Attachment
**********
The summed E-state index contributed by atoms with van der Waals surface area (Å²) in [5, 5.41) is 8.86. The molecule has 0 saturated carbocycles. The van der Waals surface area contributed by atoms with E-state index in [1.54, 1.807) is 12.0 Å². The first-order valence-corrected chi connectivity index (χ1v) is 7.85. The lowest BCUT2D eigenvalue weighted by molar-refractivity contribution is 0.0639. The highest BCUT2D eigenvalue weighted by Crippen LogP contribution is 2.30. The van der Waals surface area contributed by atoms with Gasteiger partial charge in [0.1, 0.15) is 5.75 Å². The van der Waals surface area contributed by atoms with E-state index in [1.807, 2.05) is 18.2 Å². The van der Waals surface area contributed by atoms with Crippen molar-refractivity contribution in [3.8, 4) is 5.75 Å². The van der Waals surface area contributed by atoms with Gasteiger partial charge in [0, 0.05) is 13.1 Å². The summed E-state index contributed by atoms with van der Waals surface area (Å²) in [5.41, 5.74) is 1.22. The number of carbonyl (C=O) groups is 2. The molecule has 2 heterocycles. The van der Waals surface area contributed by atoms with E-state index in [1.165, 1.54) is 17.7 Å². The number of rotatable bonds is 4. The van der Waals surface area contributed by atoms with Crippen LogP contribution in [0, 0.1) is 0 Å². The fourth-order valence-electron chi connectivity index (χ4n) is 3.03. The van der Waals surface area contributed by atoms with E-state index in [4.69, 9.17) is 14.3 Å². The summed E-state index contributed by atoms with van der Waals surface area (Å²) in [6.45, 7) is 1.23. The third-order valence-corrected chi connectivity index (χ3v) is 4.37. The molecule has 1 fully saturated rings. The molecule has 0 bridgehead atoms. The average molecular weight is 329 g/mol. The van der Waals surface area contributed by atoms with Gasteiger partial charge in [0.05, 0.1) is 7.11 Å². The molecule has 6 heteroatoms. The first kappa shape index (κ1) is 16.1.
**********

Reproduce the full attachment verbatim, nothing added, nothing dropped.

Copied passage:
The summed E-state index contributed by atoms with van der Waals surface area (Å²) in [5, 5.41) is 8.86. The molecule has 0 saturated carbocycles. The van der Waals surface area contributed by atoms with E-state index in [1.54, 1.807) is 12.0 Å². The first-order valence-corrected chi connectivity index (χ1v) is 7.85. The lowest BCUT2D eigenvalue weighted by molar-refractivity contribution is 0.0639. The highest BCUT2D eigenvalue weighted by Crippen LogP contribution is 2.30. The van der Waals surface area contributed by atoms with Gasteiger partial charge in [0.1, 0.15) is 5.75 Å². The van der Waals surface area contributed by atoms with E-state index in [1.807, 2.05) is 18.2 Å². The van der Waals surface area contributed by atoms with Crippen molar-refractivity contribution in [3.8, 4) is 5.75 Å². The van der Waals surface area contributed by atoms with Gasteiger partial charge in [0, 0.05) is 13.1 Å². The summed E-state index contributed by atoms with van der Waals surface area (Å²) in [5.41, 5.74) is 1.22. The number of carbonyl (C=O) groups is 2. The molecule has 2 heterocycles. The van der Waals surface area contributed by atoms with E-state index in [1.165, 1.54) is 17.7 Å². The number of rotatable bonds is 4. The van der Waals surface area contributed by atoms with Crippen LogP contribution in [0, 0.1) is 0 Å². The fourth-order valence-electron chi connectivity index (χ4n) is 3.03. The van der Waals surface area contributed by atoms with E-state index in [4.69, 9.17) is 14.3 Å². The summed E-state index contributed by atoms with van der Waals surface area (Å²) in [6.45, 7) is 1.23. The third-order valence-corrected chi connectivity index (χ3v) is 4.37. The molecule has 1 fully saturated rings. The molecule has 0 bridgehead atoms. The average molecular weight is 329 g/mol. The van der Waals surface area contributed by atoms with Gasteiger partial charge in [0.05, 0.1) is 7.11 Å². The molecule has 6 heteroatoms. The first kappa shape index (κ1) is 16.1.